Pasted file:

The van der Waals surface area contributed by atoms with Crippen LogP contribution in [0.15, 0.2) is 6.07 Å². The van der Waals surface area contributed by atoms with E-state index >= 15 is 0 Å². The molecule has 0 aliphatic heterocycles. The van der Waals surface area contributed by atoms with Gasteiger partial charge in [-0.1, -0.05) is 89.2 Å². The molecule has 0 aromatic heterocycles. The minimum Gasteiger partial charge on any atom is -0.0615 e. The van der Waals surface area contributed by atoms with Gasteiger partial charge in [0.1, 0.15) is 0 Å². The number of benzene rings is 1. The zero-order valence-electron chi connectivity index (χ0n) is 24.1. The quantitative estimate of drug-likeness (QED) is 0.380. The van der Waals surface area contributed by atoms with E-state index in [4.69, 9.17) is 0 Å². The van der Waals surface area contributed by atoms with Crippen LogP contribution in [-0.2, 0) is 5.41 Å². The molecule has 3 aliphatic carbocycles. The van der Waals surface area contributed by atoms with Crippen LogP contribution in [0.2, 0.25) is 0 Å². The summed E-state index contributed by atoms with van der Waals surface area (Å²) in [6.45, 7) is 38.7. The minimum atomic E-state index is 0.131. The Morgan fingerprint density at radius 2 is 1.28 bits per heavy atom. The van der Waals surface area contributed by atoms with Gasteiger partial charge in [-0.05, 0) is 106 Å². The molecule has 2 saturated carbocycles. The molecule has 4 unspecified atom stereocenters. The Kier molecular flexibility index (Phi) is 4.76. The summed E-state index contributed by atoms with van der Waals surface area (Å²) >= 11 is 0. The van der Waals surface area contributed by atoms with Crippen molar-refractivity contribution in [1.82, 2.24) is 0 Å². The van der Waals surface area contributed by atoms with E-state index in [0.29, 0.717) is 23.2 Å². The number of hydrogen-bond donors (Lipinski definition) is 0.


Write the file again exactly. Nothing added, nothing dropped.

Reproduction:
The van der Waals surface area contributed by atoms with Crippen LogP contribution in [0.15, 0.2) is 6.07 Å². The van der Waals surface area contributed by atoms with E-state index >= 15 is 0 Å². The molecule has 0 aliphatic heterocycles. The van der Waals surface area contributed by atoms with Gasteiger partial charge in [-0.1, -0.05) is 89.2 Å². The molecule has 0 aromatic heterocycles. The minimum Gasteiger partial charge on any atom is -0.0615 e. The van der Waals surface area contributed by atoms with Gasteiger partial charge in [0.1, 0.15) is 0 Å². The number of benzene rings is 1. The zero-order valence-electron chi connectivity index (χ0n) is 24.1. The quantitative estimate of drug-likeness (QED) is 0.380. The van der Waals surface area contributed by atoms with E-state index in [4.69, 9.17) is 0 Å². The van der Waals surface area contributed by atoms with Crippen LogP contribution in [-0.2, 0) is 5.41 Å². The molecule has 3 aliphatic carbocycles. The van der Waals surface area contributed by atoms with Crippen LogP contribution in [0.2, 0.25) is 0 Å². The summed E-state index contributed by atoms with van der Waals surface area (Å²) in [6.45, 7) is 38.7. The minimum atomic E-state index is 0.131. The Morgan fingerprint density at radius 2 is 1.28 bits per heavy atom. The van der Waals surface area contributed by atoms with Gasteiger partial charge in [-0.05, 0) is 106 Å². The molecule has 2 saturated carbocycles. The molecule has 4 unspecified atom stereocenters. The Kier molecular flexibility index (Phi) is 4.76. The summed E-state index contributed by atoms with van der Waals surface area (Å²) >= 11 is 0. The van der Waals surface area contributed by atoms with Crippen molar-refractivity contribution in [1.82, 2.24) is 0 Å². The van der Waals surface area contributed by atoms with E-state index in [0.29, 0.717) is 23.2 Å². The number of hydrogen-bond donors (Lipinski definition) is 0.